The Fletcher School hosted the “Rising Power Coalitions: Reimagining Global Governance”conference on Dec. 1 and 2, a series of discussions that covered themes such as changing power dynamics, foreign policy and new challenges in international affairs.
The Rising Power Alliancesproject is a multi-year project that analyzes the shifting of alliances and coalitions in global governance, with a special focus on the bloc of emerging powers called BRICS, an acronym that refers to its members: Brazil, Russia, India, China and South Africa. Project investigators, Academic Dean Kelly Sims Gallagher and Professor Mihaela Papa, hosted the conference under their Minerva Research Initiative award issued by the Office of Naval Research.
Ashutosh Patil, a research assistant for the project and first-year Master of Arts in Law and Diplomacy student, elaborated.
“The entire concept includes projects on a variety of topics, for example, on sustainable development, climate change, on de-dollarization, in terms of having another alternative reserve currency, on reform of the multilateral trading system and reform of the UN,” Patil told the Daily.
Patil also offered insights into the thought process behind the conference and its themes.
“We wanted representation from all the BRICS countries. … Most of the speakers — the panel — were folks from academia and folks who have previously been postdoc fellows, who have worked in the Rising Power analysis project and also folks who are extensively working on issues which are specific to BRICS and the rising powers,” he said.
The conference began with a keynote address from the former Ambassador of Chile to China, India and South Africa and Boston University Research Professor Jorge Heine. In his speech, Heine emphasized the importance of BRICS in today’s world and how its rise and current influence have disproved early notions of its supposed irrelevance. He went on to discuss shifting trade patterns, economic growth in the developing world and the concept of the expansion of membership to BRICS.
Heine also highlighted the issue of insufficient representation of emerging powers in institutions of global governance such as the International Monetary Fund and World Bank, noticing a shift in the global shift decision-making process.
Akshay Mathur, a senior fellow at the Centre for International Governance Innovation, sat on Panel 2: The BRICS group and Eurasian Integrations Process and spoke about the role of minilaterals, such as BRICS; larger multilaterals, such as the United Nations; and global governance in general.
Mathur discussed his thoughts on reforming BRICS and reiterated the need for greater representation in international institutions.
“It’s not easy, because … there are countries that hold power … and reform will necessarily require some of these countries to give up some of those powers,” Mathur said. “It is also a matter of who funds the change, and, how do we fund some of the global ambitions that these multilaterals have? So there are a lot of considerations, none of which can be simplified.”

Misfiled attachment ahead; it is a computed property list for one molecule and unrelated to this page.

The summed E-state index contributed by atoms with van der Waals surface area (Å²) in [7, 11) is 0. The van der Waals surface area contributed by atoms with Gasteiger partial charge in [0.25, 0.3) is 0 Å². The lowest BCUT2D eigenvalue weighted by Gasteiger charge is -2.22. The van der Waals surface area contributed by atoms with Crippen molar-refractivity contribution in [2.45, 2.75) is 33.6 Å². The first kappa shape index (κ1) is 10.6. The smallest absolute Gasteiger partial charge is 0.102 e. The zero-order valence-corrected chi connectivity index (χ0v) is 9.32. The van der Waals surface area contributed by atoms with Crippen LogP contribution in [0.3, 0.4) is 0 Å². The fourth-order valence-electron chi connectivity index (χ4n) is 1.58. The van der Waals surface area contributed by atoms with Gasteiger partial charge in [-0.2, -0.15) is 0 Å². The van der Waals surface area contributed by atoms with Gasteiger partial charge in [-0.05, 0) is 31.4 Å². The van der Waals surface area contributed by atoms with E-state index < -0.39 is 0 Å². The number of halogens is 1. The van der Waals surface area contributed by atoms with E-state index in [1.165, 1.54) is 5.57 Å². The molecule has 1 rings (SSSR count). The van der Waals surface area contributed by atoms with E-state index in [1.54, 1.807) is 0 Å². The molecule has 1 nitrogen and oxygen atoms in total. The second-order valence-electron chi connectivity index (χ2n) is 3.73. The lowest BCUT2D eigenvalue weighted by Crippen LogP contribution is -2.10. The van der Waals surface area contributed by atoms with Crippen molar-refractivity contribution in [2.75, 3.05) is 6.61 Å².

Mathur also shared his views on the future of BRICS, how it has begun to focus on more strategic issues by organizing groups like the Anti-Terrorism Working Group, as well as annual meetings of high representatives of national security from the five member nations.
“In light of what is happening between Russia and Ukraine and … may very well happen in, say, the Taiwan Straits or what may happen in South Asia, I think it’s important that these countries are in alignment and understand each other on the different compulsions and challenges that are emerging in the strategic space,” he said.
Mathur added that it may be more beneficial for BRICS’ agenda to discuss strategic issues.
Patil weighed in on the future of the Rising Power Alliances project within the context of changing internal and external dynamics such as a “post-Covid” world, the Russia-Ukraine war and the rapid rise of climate change.
Citing the recent India-China faceoff in the Galwan Valley, he discussed how, despite such border conflicts, Indian Prime Minister Narendra Modi and Chinese Premier Xi Jinping kept their bilateral differences aside and came together for the 14th BRICS Summit in China, highlighting it as their recognition of the need for broader cooperation.
“The developing world is still at a level where they are developing. … The economy is rising, there’s a major population to cater to and they can have one voice for that. They can put forward their issues and also call for the developed world, in terms of, let’s say, climate finance … to contribute their share equally,” Patil said. “So, I think in terms of themes and in terms of certain, you know, challenges which we are going to face, BRICS will be very relevant.”
Mathur emphasized the need for more research on the role BRICS and other laterals play in international affairs.
“It is very important to track the influence of laterals on world affairs and in which areas they’re being able to make changes,” Mathur said. “It could be a change in international standards [or] changing international regulations.”
Patil added that the conference served as a space to hear and engage with diverse opinions.
“For the very first time, I think the fact that we had a conference on rising powers specifically in the real world … not just BRICS, but the rising powers of the emerging economies is a significant first step,” Patil said. “But I think … we have to build on it … so that we can have more students who could develop an interest in this particular subject, who can write articles, be a part of research projects … and to add to the entire discourse on the role of these emerging economies in global political governance structures.”
Editor's note: A previous version of this article omitted the role of the Office of Naval research. The article has been updated to acknowledge grant sponsorship.